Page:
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With lifespans growing across Western countries, median ages have been rising, raising the dependency ratio (the number of non-working people each worker needs to support).SERTAC KAYAR/Reuters

John Rapley is a political economist at the University of Cambridge and managing director of Seaford Macro.

As we age, we slow down. If you doubt that, try what I once did and do a little boxing with your 16-year-old. You may not repeat the experience.

The same is apparently true of society. Yes, with age comes wisdom, and to some degree our economies presume that. Reflecting the importance we attach to accumulated knowledge, we usually reward people for their seniority by raising their pay as they age, and we typically reserve leadership positions for older workers. But that’s kind of ironic, because when it comes to the energy that sustains an economy, to the schlepping and lifting and building and nursing, nothing beats the vigour of youth.

After getting our education, we go to work for the next 30 or 40 years, then after we retire we live off the output of younger workers who are still employed. It’s the modern cycle of life, and it’s all built upon a steady supply of young people. And with family sizes now falling but lifespans growing across Western countries, median ages have been rising, raising the dependency ratio (the number of non-working people each worker needs to support). With more output allocated to support the inactive population, the economy’s growth rate slows, something we’ve been seeing for years now.

There may be more to this than just labour power. It’s possible that aging slows our collective brainpower, too. A recent paper by Boston University’s Aakash Kalyani found that as the population’s average age rose, the number of new creative patents declined. Younger inventors filed more creative patents but then, over time, tended to file more derivative patents – those which built upon creative patents and so had less of an impact on productivity.

This won’t surprise anyone familiar with the sociology of scholarship. Knowledge is like wealth: When you’re young and haven’t yet accumulated much of it, you’re willing to experiment with different possibilities, chase new opportunities or take risks, all of which is essential to the process of discovery. But when you subsequently accumulate a nest egg, you want to protect it. That’s why academics tend to develop research streams that don’t veer too far from their doctoral dissertations. Moreover, if a young Turk later comes along to challenge their work, the temptation to slow them down with peer-review processes or promotion panels – which are usually weighted toward older researchers – can prove irresistible. The Nobel-winning German physicist Max Planck expressed this phenomenon of obstinate old scholars in his adage that science progressed one funeral at a time.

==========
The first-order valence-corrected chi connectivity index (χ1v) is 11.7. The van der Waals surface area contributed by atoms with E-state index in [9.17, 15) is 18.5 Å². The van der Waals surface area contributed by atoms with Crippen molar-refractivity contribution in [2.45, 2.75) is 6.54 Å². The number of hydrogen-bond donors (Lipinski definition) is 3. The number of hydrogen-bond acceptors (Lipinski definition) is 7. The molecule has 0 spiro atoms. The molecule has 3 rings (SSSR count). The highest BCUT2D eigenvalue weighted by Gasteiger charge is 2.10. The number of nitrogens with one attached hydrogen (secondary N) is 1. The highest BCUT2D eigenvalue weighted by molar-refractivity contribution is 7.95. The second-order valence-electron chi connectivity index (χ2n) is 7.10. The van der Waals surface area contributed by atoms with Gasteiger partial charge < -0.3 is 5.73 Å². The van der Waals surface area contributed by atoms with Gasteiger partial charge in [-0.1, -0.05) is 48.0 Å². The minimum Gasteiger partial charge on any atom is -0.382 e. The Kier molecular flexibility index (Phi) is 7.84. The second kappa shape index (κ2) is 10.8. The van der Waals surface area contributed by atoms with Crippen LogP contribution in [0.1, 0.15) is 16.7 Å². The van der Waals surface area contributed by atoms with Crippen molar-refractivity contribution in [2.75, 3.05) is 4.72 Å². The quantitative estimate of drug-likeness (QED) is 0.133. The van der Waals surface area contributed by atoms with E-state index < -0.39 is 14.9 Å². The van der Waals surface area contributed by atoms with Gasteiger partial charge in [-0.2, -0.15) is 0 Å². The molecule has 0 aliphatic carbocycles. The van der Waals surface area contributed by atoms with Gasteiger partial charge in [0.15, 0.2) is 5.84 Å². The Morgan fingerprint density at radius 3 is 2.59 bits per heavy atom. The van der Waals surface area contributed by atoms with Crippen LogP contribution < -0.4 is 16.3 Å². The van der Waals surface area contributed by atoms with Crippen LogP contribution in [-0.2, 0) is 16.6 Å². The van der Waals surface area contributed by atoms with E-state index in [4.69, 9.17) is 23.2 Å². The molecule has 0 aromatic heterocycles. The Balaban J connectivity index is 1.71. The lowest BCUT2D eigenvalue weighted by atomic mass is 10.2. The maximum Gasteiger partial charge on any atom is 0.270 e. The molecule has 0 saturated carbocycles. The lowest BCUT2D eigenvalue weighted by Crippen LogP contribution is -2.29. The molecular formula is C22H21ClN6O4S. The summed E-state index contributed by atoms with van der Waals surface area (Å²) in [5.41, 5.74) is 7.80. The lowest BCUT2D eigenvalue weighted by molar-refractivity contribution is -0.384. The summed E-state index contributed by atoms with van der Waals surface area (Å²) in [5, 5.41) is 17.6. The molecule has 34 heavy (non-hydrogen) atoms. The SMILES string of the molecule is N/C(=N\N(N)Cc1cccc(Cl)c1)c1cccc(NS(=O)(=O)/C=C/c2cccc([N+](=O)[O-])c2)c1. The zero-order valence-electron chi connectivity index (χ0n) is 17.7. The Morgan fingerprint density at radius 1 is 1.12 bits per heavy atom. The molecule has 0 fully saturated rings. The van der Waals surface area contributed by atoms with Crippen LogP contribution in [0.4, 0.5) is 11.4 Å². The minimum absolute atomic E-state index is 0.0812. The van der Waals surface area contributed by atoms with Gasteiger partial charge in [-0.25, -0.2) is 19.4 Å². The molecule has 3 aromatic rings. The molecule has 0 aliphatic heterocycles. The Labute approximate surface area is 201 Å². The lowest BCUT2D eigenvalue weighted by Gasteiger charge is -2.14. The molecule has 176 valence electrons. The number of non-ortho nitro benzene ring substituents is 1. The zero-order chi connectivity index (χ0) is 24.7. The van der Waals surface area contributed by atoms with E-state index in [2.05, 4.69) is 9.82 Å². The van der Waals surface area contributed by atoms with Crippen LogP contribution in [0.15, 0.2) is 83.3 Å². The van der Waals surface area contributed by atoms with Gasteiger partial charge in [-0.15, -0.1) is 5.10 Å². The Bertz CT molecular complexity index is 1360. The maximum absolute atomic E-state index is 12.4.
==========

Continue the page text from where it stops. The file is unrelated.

If a country is into its sunset years and needs an injection of youth, one obvious solution is to increase immigration. Openness to foreigners not only enables a country to obtain new workers, but fresh thinking, too. Just think of the iconic businesses launched in Silicon Valley by immigrants who came to do their university studies and then stuck around to apply what they’d learned, or the well-known Canadian brands created by refugees or immigrants. In a world that is approaching its demographic peak, countries that roll out the welcome mat to foreigners will continue to enjoy an edge over those that want at all costs to preserve their traditions.

It’s thus no accident that some of the world’s worst-performing economies at the moment are in Europe, because they also tend to be among the countries most resistant to immigrants. Yet perhaps more significant is that China, despite its aging population, equally resists the idea of mass immigration. Recently overtaken by India as the world’s most populous country, one can’t help but wonder what the long-term implications will be in its competition with its southern neighbour to be Asia’s superpower, let alone its conflict with the United States. Many are the economists warning that China will grow old before it grows rich. If the country appears to be getting more belligerent, it may be because it realizes that its fighting days are numbered.

Yet as Canada’s ever-slowing growth rate reveals, although immigration can prevent a country from sliding into outright decline, it can’t actually reverse the slide. So it’s possible that, like the aging fighter, Western countries need to consider if they can still do what they once did. As a society, we formed our expectations of the future in the roaring economy of the past. We may have mistakenly assumed we’d be able to endlessly lengthen lives, raise incomes, make retirements more generous and improve services.

Amid a slowing economy, we may now need to revisit those expectations. Because if we keep passing the rising bill for the promises we made ourselves onto our young people, we may find they check out of an economy that no longer serves them. It’s not that we need to give up our cake. But we may want to look at how we’re slicing it.

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